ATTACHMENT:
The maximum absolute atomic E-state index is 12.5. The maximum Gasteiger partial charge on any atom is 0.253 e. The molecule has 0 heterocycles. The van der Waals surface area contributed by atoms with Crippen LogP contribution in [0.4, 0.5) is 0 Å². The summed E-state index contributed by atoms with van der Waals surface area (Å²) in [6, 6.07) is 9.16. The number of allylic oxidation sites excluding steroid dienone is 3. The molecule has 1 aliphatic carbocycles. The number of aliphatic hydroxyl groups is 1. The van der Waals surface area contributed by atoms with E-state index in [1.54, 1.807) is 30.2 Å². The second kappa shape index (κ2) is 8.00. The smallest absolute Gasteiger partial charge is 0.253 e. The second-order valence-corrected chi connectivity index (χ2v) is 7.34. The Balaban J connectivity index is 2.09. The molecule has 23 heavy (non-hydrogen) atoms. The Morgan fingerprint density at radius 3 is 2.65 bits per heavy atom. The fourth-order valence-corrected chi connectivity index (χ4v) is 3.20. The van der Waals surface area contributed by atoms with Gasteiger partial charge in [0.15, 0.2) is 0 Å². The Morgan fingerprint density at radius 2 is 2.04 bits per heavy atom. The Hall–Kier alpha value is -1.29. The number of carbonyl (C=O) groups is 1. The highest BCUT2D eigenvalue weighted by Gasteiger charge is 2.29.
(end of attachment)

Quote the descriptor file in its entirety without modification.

The maximum absolute atomic E-state index is 12.5. The maximum Gasteiger partial charge on any atom is 0.253 e. The molecule has 0 heterocycles. The van der Waals surface area contributed by atoms with Crippen LogP contribution in [0.4, 0.5) is 0 Å². The summed E-state index contributed by atoms with van der Waals surface area (Å²) in [6, 6.07) is 9.16. The number of allylic oxidation sites excluding steroid dienone is 3. The molecule has 1 aliphatic carbocycles. The number of aliphatic hydroxyl groups is 1. The van der Waals surface area contributed by atoms with E-state index in [1.54, 1.807) is 30.2 Å². The second kappa shape index (κ2) is 8.00. The smallest absolute Gasteiger partial charge is 0.253 e. The second-order valence-corrected chi connectivity index (χ2v) is 7.34. The Balaban J connectivity index is 2.09. The molecule has 23 heavy (non-hydrogen) atoms. The Morgan fingerprint density at radius 3 is 2.65 bits per heavy atom. The fourth-order valence-corrected chi connectivity index (χ4v) is 3.20. The van der Waals surface area contributed by atoms with Gasteiger partial charge in [0.15, 0.2) is 0 Å². The Morgan fingerprint density at radius 2 is 2.04 bits per heavy atom. The Hall–Kier alpha value is -1.29. The number of carbonyl (C=O) groups is 1. The highest BCUT2D eigenvalue weighted by Gasteiger charge is 2.29.